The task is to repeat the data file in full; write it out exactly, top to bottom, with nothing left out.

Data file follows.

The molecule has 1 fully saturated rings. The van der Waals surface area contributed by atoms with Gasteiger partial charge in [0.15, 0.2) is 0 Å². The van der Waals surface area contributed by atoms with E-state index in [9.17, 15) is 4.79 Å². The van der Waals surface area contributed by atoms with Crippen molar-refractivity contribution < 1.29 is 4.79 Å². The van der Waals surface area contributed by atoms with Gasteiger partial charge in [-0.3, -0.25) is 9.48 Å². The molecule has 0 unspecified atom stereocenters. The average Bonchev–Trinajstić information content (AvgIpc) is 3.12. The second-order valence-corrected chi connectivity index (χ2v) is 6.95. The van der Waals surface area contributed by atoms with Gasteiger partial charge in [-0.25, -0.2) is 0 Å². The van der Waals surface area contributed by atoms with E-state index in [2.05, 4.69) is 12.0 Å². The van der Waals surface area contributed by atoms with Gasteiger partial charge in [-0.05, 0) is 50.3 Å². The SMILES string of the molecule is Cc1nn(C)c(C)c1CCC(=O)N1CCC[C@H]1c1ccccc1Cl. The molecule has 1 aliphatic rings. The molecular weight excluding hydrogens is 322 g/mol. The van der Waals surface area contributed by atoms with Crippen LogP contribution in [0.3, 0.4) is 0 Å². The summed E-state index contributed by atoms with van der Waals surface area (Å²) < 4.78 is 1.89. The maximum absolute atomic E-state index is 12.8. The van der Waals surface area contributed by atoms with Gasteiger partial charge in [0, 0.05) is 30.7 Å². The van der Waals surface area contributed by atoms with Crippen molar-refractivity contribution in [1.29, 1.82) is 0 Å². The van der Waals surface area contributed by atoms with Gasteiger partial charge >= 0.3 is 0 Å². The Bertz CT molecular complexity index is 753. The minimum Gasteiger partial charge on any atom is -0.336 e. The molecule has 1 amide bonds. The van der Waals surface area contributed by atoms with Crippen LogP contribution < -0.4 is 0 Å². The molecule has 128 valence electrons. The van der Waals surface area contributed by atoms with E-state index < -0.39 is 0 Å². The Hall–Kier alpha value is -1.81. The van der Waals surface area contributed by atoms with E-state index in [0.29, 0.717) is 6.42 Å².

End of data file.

The molecule has 1 fully saturated rings. The van der Waals surface area contributed by atoms with Gasteiger partial charge in [0.15, 0.2) is 0 Å². The van der Waals surface area contributed by atoms with E-state index in [9.17, 15) is 4.79 Å². The van der Waals surface area contributed by atoms with Crippen molar-refractivity contribution < 1.29 is 4.79 Å². The van der Waals surface area contributed by atoms with Gasteiger partial charge in [-0.3, -0.25) is 9.48 Å². The molecule has 0 unspecified atom stereocenters. The average Bonchev–Trinajstić information content (AvgIpc) is 3.12. The second-order valence-corrected chi connectivity index (χ2v) is 6.95. The van der Waals surface area contributed by atoms with Gasteiger partial charge in [-0.25, -0.2) is 0 Å². The van der Waals surface area contributed by atoms with E-state index in [2.05, 4.69) is 12.0 Å². The van der Waals surface area contributed by atoms with Gasteiger partial charge in [-0.05, 0) is 50.3 Å². The SMILES string of the molecule is Cc1nn(C)c(C)c1CCC(=O)N1CCC[C@H]1c1ccccc1Cl. The molecule has 1 aliphatic rings. The molecular weight excluding hydrogens is 322 g/mol. The van der Waals surface area contributed by atoms with Crippen LogP contribution in [0.3, 0.4) is 0 Å². The summed E-state index contributed by atoms with van der Waals surface area (Å²) < 4.78 is 1.89. The maximum absolute atomic E-state index is 12.8. The van der Waals surface area contributed by atoms with Gasteiger partial charge in [0, 0.05) is 30.7 Å². The van der Waals surface area contributed by atoms with Crippen molar-refractivity contribution in [1.29, 1.82) is 0 Å². The van der Waals surface area contributed by atoms with Gasteiger partial charge >= 0.3 is 0 Å². The Bertz CT molecular complexity index is 753. The minimum Gasteiger partial charge on any atom is -0.336 e. The molecule has 1 amide bonds. The van der Waals surface area contributed by atoms with Crippen LogP contribution < -0.4 is 0 Å². The molecule has 128 valence electrons. The van der Waals surface area contributed by atoms with E-state index < -0.39 is 0 Å². The Hall–Kier alpha value is -1.81. The van der Waals surface area contributed by atoms with E-state index in [0.29, 0.717) is 6.42 Å².